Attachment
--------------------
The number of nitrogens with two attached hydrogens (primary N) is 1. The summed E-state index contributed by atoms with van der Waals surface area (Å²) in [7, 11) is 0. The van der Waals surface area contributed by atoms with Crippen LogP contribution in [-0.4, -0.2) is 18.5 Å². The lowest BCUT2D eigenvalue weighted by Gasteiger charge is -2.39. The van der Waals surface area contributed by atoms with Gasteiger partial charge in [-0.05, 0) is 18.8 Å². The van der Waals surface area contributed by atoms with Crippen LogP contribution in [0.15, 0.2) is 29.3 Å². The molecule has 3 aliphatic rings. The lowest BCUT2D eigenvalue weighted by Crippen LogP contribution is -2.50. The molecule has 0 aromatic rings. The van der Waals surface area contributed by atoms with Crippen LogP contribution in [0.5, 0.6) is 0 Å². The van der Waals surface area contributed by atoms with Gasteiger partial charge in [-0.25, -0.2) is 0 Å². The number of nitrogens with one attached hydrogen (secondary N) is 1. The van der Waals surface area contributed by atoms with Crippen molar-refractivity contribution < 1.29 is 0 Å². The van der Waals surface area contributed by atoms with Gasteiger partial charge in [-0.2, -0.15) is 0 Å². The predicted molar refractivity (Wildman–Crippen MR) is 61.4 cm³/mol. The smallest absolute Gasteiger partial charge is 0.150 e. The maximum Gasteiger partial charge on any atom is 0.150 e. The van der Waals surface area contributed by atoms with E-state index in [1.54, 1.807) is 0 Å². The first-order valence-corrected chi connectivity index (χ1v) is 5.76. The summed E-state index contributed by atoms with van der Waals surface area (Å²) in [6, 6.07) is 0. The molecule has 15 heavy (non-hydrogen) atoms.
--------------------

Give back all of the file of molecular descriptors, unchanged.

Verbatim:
The number of nitrogens with two attached hydrogens (primary N) is 1. The summed E-state index contributed by atoms with van der Waals surface area (Å²) in [7, 11) is 0. The van der Waals surface area contributed by atoms with Crippen LogP contribution in [-0.4, -0.2) is 18.5 Å². The lowest BCUT2D eigenvalue weighted by Gasteiger charge is -2.39. The van der Waals surface area contributed by atoms with Gasteiger partial charge in [-0.05, 0) is 18.8 Å². The van der Waals surface area contributed by atoms with Crippen LogP contribution in [0.15, 0.2) is 29.3 Å². The molecule has 3 aliphatic rings. The lowest BCUT2D eigenvalue weighted by Crippen LogP contribution is -2.50. The molecule has 0 aromatic rings. The van der Waals surface area contributed by atoms with Crippen LogP contribution in [0.5, 0.6) is 0 Å². The van der Waals surface area contributed by atoms with Gasteiger partial charge in [-0.25, -0.2) is 0 Å². The number of nitrogens with one attached hydrogen (secondary N) is 1. The van der Waals surface area contributed by atoms with Crippen molar-refractivity contribution < 1.29 is 0 Å². The van der Waals surface area contributed by atoms with Gasteiger partial charge in [-0.2, -0.15) is 0 Å². The predicted molar refractivity (Wildman–Crippen MR) is 61.4 cm³/mol. The smallest absolute Gasteiger partial charge is 0.150 e. The maximum Gasteiger partial charge on any atom is 0.150 e. The van der Waals surface area contributed by atoms with E-state index in [1.54, 1.807) is 0 Å². The first-order valence-corrected chi connectivity index (χ1v) is 5.76. The summed E-state index contributed by atoms with van der Waals surface area (Å²) in [6, 6.07) is 0. The molecule has 15 heavy (non-hydrogen) atoms.